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Argentina’s Social Movement Goes Global


The first thematic meeting of the World Social Forum in Argentina was held from the 22nd to the  25th of August in Buenos Aires, to discuss the theme of “The Crisis of Neo-Liberalism in Argentina and the Challenges for the Global Movement”. With the attendance of over 20.000 people in the opening demonstration, the phenomenon of the Forum surprised Argentinean society, including the very organizers of the meeting. Nobody in Buenos Aires thought that so many people from so many different collectives and movements were going to show such an enthusiastic interest in issues of the global resistance movement, of which Argentina was until recently to a great extent unaware.  In fact, until now most of the movements seemed to be strongly attached to the traditional nationalist interpretation of the current crisis (i.e., “the USA/IMF attacks the  Argentineans”). Some left-wing local intellectuals even discredited the Italian political thinker Paolo Virno, when he suggested some months ago that the Argentinean movement was part of the new global resistance.


 In 10 “official” panels and over 270 decentralized workshops and roundtables, an extraordinary variety of issues was discussed: the Argentinean crisis and new social movements, economic alternatives to neoliberalism and global capitalism, the challenges for global resistance, participatory democracy and economics, autonomy and self-management, civil disobedience, students and the youth, creative politics and art, alternative media of information, barter markets, external debt, ecology, feminism, free software, Empire and Imperialism, immigration, non-violence, ethnic politics and identities, GM food, and Marxism, to mention but a few. A variety of trade unions, cultural organizations, NGOs, social movements, aborigine unions, and all sorts of collectives and networks participated in the Forum, together with international activists from Brazil, Colombia, Ecuador, USA, Mexico, Peru, Venezuela, Spain, Uruguay, France, Thailand, Bolivia, Italy, Belgium, South Africa,  and other countries. International visitors included Christophe Aguiton (ATTAC France), Rafael Freire (CUT Brazil), Nicola Bullard (Focus on the Global South, Thailand), and the much acclaimed Max Ntanyana (Anti Eviction Campaign, South Africa) and Evo Morales (the socialist aborigine and peasant leader who was almost elected president of Bolivia two months ago). One of the most remarkable moments of the Forum, was the massive participation in the first meeting to organize a strong anti-FTAA campaign.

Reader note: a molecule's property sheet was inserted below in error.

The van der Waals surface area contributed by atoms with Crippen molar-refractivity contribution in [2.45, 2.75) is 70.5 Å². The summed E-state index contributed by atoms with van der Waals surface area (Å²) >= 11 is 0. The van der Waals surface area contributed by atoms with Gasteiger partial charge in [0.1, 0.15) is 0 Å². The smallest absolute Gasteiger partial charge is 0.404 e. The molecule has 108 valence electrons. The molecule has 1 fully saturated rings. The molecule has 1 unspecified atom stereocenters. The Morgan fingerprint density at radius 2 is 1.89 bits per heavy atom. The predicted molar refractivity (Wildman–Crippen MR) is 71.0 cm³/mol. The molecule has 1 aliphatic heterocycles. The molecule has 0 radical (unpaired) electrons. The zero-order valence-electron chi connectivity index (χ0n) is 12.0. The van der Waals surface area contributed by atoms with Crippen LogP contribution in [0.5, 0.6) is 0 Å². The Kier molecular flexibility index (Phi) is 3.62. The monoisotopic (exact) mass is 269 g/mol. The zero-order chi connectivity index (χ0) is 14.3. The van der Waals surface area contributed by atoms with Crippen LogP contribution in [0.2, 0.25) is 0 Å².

The effects and implications of the Forum in the context of Argentinean politics are still to be seen. But there is no doubt that it can become a lighthouse for those who are looking for new political forms and ideas. This is particularly important for the new autonomist and horizontal movements –such as the neighbor’s Assemblies and some of the unemployed “piqueteros” and peasant organizations– that mushroomed in Argentina spontaneously in the last few years, and since the rebellion of December in particular. In a country where most of the political traditions –including Peronism and all of the Left– have been strongly intolerant, dogmatic, hierarchical, leader-oriented, and even authoritarian, the new horizontal and autonomist movements have found no historical experience in which to model themselves. For example, strange as it may sound, almost nobody knew the most simple rules about assemblies –speak one at a time, listen to your neighbors, deal with one issue at a time, and so on– when they started to gather last January. And still, after eight months of weekly meetings, the neighbors of my own assembly find it hard to believe that decisions can be made by consensus processes, and not just by simple voting. Likewise, many people still consider horizontal practices and rejection of representation a sign of  immaturity of the social movement, rather than the beginning of a new politics. And those who have consciously rejected hierarchies and representation, often feel like a Quixote fighting alone against the tide.